To reach this goal, we empower and support central and local government decision-makers as well as civil society organisations to create smart, sustainable and effective e-government, e-democracy and cyber security solutions.
In our e-democracy programme, we focus on how digital tools support and amplify democratic practices, improve the interaction between governments, civil society organisations and citizens, increase transparency and create new ways for citizens to participate in decision-making.
However, as we always point out, we are not providers of those new digital tools, on the contrary, we aim to be the developers of a new digital culture based on democratic values, such as transparency and inclusiveness.
As an example, one of the aspects we pay attention to is digital vulnerability, which occurs every time technology deepens rather than smooths social gaps. Due to a lack of digital skills, media literacy and low awareness and habit of cyber hygiene many people are vulnerable to all sorts of new threats or are left out of social, political and working life.
To avoid this sort of side effects, and improve the benefits of digital culture, we train, consult and mentor local authorities in designing their action plans for implementing technological tools for citizen engagement. Also, we support local authorities with this aim and citizen engagement initiatives, including finding innovative ways and tools to co-create solutions to deal with climate change challenges.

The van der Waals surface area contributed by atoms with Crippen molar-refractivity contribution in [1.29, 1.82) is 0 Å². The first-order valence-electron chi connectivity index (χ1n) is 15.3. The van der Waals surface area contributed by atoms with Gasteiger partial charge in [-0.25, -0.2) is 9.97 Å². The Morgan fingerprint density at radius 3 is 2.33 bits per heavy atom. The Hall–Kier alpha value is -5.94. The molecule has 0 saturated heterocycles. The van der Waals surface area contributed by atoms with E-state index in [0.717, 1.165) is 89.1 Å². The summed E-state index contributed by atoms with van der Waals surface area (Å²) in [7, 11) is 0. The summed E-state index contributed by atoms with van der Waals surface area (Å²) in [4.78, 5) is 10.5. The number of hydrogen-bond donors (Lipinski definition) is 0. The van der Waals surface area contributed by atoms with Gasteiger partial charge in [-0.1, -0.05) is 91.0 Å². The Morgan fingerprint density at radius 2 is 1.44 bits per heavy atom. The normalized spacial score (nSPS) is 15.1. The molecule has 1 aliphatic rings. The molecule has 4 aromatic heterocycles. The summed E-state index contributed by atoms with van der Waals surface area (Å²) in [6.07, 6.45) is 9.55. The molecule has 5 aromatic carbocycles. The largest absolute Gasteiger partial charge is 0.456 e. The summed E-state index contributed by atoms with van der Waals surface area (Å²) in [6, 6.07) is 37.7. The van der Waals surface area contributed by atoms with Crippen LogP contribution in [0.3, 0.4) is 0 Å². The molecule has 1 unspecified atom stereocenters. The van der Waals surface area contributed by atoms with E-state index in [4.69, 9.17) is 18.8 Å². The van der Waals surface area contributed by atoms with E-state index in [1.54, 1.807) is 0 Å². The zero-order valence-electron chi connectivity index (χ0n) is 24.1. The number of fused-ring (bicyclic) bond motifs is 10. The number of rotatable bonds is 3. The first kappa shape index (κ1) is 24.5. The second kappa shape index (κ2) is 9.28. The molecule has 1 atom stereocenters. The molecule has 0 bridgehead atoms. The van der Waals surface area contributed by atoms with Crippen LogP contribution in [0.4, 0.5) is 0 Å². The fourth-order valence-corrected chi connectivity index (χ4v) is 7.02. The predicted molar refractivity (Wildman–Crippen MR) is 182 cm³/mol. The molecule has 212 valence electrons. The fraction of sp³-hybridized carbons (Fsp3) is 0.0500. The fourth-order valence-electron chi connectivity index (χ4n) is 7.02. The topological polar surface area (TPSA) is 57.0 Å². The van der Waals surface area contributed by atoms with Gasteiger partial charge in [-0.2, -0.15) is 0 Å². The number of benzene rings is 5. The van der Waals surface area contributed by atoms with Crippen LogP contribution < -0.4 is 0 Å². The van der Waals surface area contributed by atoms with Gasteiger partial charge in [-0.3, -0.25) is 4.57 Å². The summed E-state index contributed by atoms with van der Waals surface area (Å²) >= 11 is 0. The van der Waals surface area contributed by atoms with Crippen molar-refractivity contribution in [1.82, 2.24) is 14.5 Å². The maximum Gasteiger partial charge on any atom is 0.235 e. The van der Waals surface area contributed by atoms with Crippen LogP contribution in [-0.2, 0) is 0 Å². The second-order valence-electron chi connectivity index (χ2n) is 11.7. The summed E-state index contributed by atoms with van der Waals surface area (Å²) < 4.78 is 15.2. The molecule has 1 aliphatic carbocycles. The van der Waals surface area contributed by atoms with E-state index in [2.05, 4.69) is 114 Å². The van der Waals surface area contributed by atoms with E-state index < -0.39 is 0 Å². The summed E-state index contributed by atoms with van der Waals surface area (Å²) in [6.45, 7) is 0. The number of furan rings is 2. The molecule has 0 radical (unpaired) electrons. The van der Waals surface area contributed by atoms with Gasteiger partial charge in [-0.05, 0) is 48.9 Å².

Against this background, eGA participates in the PHOENIX project to bring its experience and expertise to contribute to the development of new practices of citizen engagement.
Our contribution to the project focuses mainly on three areas. First of all, eGA will support the research activities related to Sound Practices of Democratic Innovations by sharing with partners the results of our previous case analysis (on Participatory Budgeting) and the lessons learned from our practical citizen engagement initiatives (e.g crowdsourcing on air quality). Second, we will collect data through desktop research, interviews, and surveys for local diagnostics focusing on the Estonian pilot. Finally, we will prepare and carry out the pilot in the City of Tartu, Estonia.
Tartu has a record of great showcases of e-Governance and of Democratic Innovation. Pioneering and experimenting with many good initiatives for civic engagement (e.g., Participatory Budgeting), the city authorities have made a great start to creating a more coherent and resilient urban community. Urban planning and budgetary issues have been identified as priority topics where citizens’ engagement would bring the biggest impact, involving the IT community, civil society organizations and active individuals.
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